Tuesday, March 20, 2012

Coming Up: Something Wild at the Goodman in 2012-13

It's time for Chicago theaters to announce their new seasons, with Steppenwolf first out of the gate a few days ago. I previewed Steppenwolf's 2012-13 season here, but today we'll be looking at the Goodman Theatre, which has announced an ambitious and exciting slate of shows falling under the theme "Expect Something Wild."

The Goodman has two theaters -- the larger, more grand Albert, which seats 856, and the smaller Owen Theatre, which has room for 468 -- which means they have several subscription plans, allowing you to do all eight shows in both theaters, or pick one or the other. There will be five mainstage shows in the Albert Theatre, and three more intimate shows scheduled in the Owen.

First up is Tennessee Williams' "Sweet Bird of Youth," directed by "visionary wunderkind" David Cromer for the Albert. Cromer was born in Skokie, Illinois, and he has a pile of Jefferson Awards for his work in Chicago, plus he earned a Lucille Lortel and an Obie in 2009 for his well-received (and dramatically different) direction of "Our Town." This is his first trip to the Goodman.

"Sweet Bird of Youth" is a Williams classic, with unforgettable characters like Princess Kosmonopolis, the aging screen goddess whose career is crumbling, and young, handsome gigolo Chance Wayne, who makes a big mistake when he brings his new girlfriend, the Princess, to his hometown in Mississippi, where he  comes up hard against his old girlfriend Heavenly and her powerful family."Sweet Bird of Youth" is scheduled for September 15 to October 28 in the Albert Theatre.

Next is "Black N Blue Boys," subtitled "Broken Men," by Dael Orlandersmith, set for September 29 to October 28 in the Owen. The play is described as "an explosive narrative that uncovers the darkest corners of humanity—and shatters our notions about predators and their victims." Orlandersmith was a finalist for the Susan Smith Blackburn prize in 1999 with "The Gimmick" -- she won that award in 2003 and was a finalist for the 2002 Pulitzer Prize for "Yellowman."

Jon Robin Baitz's "Other Desert Cities," a smart family drama about a woman who has written a memoir revealing a long-buried family secret to the world, will play in the Albert from January 12 to February 17, 2013. "Desert Cities" was a hit at Lincoln Center last year, with a follow-up Broadway production. Ben Brantley reviewed it for the New York Times, including this major compliment: "Built with gleaming dialogue, tantalizing hints of a dangerous mystery and a structural care that brings to mind the heyday of Lillian Hellman, 'Cities' has the appeal of a Broadway hit from another age."

Christopher Shinn's "Teddy Ferrara" is up next in the Owen. Shinn is another Pulitzer Prize finalist, and his new play seems ripped from the headlines, about a gay college student whose world is turned upside-down by a campus tragedy. "Teddy Ferrara" will play February 2 to March 3, 2013.

The last play in the Owen is "The Happiest Song Plays Last," by Quiara Alegría Hudes, opening April 13 and running till May 12, 2013. Hudes was nominated for a Tony for the book of "In the Heights," but she goes farther afield with "The Happiest Song," setting the action in North Philadelphia and a town in the nation of Jordan. The first is the home of a community volunteer trying to help the needy, while the latter is the location of her cousin, an Iraq War vet, as he tries his hand as an action movie star. "The Happiest Song Plays Last" was part of the 2011 National Playwrights Conference at the Eugene O'Neill Theater Center.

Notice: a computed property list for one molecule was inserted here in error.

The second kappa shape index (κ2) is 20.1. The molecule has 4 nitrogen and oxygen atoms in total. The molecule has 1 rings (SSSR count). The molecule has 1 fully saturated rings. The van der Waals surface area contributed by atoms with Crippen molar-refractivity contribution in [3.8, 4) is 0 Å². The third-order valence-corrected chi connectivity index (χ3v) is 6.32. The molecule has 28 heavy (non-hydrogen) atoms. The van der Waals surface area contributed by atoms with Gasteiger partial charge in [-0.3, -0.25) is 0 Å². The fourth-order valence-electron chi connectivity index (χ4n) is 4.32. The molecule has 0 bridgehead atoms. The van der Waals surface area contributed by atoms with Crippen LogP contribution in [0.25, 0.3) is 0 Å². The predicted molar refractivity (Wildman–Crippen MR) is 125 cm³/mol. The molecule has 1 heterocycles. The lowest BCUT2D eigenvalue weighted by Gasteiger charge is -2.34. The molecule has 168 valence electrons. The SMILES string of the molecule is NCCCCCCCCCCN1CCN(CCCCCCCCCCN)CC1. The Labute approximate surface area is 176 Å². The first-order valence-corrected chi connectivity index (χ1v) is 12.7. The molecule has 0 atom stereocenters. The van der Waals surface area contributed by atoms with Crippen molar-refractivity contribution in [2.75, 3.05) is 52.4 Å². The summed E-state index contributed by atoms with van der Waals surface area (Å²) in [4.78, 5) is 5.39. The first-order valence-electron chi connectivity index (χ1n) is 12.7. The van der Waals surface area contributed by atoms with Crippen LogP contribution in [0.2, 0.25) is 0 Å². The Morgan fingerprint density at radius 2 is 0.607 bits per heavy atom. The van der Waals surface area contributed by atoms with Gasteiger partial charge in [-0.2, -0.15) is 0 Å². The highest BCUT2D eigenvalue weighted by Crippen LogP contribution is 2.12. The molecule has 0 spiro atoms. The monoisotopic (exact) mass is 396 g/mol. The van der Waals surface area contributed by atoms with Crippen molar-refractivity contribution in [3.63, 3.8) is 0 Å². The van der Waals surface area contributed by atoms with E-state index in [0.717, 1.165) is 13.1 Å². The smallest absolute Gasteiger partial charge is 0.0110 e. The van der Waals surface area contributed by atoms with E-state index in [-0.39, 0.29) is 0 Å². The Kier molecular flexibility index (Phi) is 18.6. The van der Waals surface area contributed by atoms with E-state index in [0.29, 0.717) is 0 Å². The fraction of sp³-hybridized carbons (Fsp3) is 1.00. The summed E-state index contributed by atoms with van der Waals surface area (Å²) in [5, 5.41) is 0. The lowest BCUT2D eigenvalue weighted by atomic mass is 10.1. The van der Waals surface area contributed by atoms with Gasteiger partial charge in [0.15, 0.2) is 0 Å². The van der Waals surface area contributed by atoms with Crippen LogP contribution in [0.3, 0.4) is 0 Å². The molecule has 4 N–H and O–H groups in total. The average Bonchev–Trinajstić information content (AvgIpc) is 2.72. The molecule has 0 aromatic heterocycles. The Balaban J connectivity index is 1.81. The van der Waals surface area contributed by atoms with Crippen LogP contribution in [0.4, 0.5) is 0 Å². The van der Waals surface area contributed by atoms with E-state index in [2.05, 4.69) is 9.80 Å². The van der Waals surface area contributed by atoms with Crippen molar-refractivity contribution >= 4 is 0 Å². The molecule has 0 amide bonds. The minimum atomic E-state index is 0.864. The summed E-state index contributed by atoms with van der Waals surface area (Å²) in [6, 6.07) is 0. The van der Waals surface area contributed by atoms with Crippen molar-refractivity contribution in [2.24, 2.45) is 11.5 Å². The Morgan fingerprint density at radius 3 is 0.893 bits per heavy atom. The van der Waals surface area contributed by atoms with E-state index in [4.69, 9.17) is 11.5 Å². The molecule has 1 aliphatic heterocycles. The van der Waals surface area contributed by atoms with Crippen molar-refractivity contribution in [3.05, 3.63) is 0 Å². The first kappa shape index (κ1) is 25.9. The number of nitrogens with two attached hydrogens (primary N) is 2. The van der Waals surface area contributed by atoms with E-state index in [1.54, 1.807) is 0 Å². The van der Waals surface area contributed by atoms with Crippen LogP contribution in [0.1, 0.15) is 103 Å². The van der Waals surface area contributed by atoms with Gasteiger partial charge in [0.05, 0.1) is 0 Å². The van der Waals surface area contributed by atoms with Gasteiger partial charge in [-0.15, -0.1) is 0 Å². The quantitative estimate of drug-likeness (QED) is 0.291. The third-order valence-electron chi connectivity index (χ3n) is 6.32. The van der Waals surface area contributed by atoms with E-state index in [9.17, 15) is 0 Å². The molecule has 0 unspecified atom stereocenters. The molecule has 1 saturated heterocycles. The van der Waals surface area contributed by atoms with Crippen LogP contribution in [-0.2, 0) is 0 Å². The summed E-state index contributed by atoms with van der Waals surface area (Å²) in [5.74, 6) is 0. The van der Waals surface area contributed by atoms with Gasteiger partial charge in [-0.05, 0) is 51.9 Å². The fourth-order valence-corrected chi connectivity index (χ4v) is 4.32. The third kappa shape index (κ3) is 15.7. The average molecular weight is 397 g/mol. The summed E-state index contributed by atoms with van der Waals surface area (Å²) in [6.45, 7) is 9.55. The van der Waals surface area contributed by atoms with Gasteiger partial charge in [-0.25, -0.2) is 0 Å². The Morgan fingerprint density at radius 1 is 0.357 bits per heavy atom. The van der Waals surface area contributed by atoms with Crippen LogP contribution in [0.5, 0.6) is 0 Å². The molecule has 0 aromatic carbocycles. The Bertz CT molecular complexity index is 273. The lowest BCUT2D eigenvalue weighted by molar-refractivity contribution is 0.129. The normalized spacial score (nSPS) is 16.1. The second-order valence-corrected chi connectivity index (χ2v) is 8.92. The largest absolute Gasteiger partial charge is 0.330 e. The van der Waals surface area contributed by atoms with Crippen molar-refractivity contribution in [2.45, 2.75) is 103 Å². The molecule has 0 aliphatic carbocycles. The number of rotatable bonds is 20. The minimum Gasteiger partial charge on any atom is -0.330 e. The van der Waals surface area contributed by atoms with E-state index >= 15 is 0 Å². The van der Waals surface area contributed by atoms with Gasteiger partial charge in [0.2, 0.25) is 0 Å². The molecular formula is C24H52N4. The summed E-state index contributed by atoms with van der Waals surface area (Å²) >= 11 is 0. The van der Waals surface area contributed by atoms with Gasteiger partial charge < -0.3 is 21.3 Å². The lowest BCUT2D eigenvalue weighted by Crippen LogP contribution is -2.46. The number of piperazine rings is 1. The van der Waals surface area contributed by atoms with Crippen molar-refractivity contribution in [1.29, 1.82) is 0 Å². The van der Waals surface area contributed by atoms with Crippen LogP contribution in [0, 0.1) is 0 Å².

The most interesting play for me on the Goodman's schedule is Lynn Nottage's "Meet Vera Stark," which takes a look at Hollywood during its "golden" years when black actresses could play only maids. In the play, Vera Stark really is a maid, to a star known as "America's little sweetie pie," while Vera tries to hunt down her own dreams for stardom in her spare time. She makes a bit of a splash in the small roles available to her, which doesn't go over well with "America's little sweetie pie." And then the play leaps forward to the 1970s and then 2003, as film scholars try to figure out what happened to this mysterious actress who jumped off the screen way back when. Nottage is a fabulous writer, the Hollywood premise is fascinating, and I can't wait till "Meet Vera Stark" hits the spotlight in the Albert Theatre April 27 to June 2, 2013.

And the last play of the season will be Mary Zimmerman's take on "The Jungle Book," based on the 1967 Disney movie. It will feature Zimmerman's trademark stage magic, mixing songs, dance, lights, costumes and whatever else she comes up with to create stunning visuals. The Goodman is calling "The Jungle Book" the theatrical event of the season, and if it's anything like Zimmerman's other work, it will be that and more.

"The Jungle Book" will swing by the Albert Theatre June 22 to July 28, 2013.

They will add one other show, to be announced later, to its Albert schedule, presumably to fit sometime in the November/December area. Stay tuned for that announcement.

In the meantime, peruse the descriptions of the other seven shows at the Goodman website, and be sure to look closely at the "Expect Something Wild" banner, which has "The Jungle Book" written all over it in the coolest possible way.

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